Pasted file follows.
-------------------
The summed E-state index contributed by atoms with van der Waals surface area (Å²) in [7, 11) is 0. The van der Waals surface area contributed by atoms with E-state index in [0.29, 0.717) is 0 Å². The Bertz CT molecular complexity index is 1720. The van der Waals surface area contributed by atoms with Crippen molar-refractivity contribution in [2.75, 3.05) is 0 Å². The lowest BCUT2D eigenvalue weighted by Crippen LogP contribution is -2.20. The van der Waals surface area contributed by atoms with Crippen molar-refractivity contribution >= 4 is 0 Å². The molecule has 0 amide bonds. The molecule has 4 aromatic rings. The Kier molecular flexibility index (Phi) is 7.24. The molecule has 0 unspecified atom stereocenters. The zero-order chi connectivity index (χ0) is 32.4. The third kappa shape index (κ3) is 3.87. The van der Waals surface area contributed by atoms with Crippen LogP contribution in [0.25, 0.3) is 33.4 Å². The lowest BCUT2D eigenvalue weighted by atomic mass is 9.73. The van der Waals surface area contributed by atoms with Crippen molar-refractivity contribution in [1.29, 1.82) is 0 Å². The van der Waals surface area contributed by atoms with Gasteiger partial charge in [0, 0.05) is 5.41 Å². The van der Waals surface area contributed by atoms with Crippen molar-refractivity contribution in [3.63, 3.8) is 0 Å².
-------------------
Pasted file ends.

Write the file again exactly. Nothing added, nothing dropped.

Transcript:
The summed E-state index contributed by atoms with van der Waals surface area (Å²) in [7, 11) is 0. The van der Waals surface area contributed by atoms with E-state index in [0.29, 0.717) is 0 Å². The Bertz CT molecular complexity index is 1720. The van der Waals surface area contributed by atoms with Crippen molar-refractivity contribution in [2.75, 3.05) is 0 Å². The lowest BCUT2D eigenvalue weighted by Crippen LogP contribution is -2.20. The van der Waals surface area contributed by atoms with Crippen molar-refractivity contribution >= 4 is 0 Å². The molecule has 0 amide bonds. The molecule has 4 aromatic rings. The Kier molecular flexibility index (Phi) is 7.24. The molecule has 0 unspecified atom stereocenters. The zero-order chi connectivity index (χ0) is 32.4. The third kappa shape index (κ3) is 3.87. The van der Waals surface area contributed by atoms with Crippen LogP contribution in [0.25, 0.3) is 33.4 Å². The lowest BCUT2D eigenvalue weighted by atomic mass is 9.73. The van der Waals surface area contributed by atoms with Crippen molar-refractivity contribution in [1.29, 1.82) is 0 Å². The van der Waals surface area contributed by atoms with Gasteiger partial charge in [0, 0.05) is 5.41 Å². The van der Waals surface area contributed by atoms with Crippen molar-refractivity contribution in [3.63, 3.8) is 0 Å².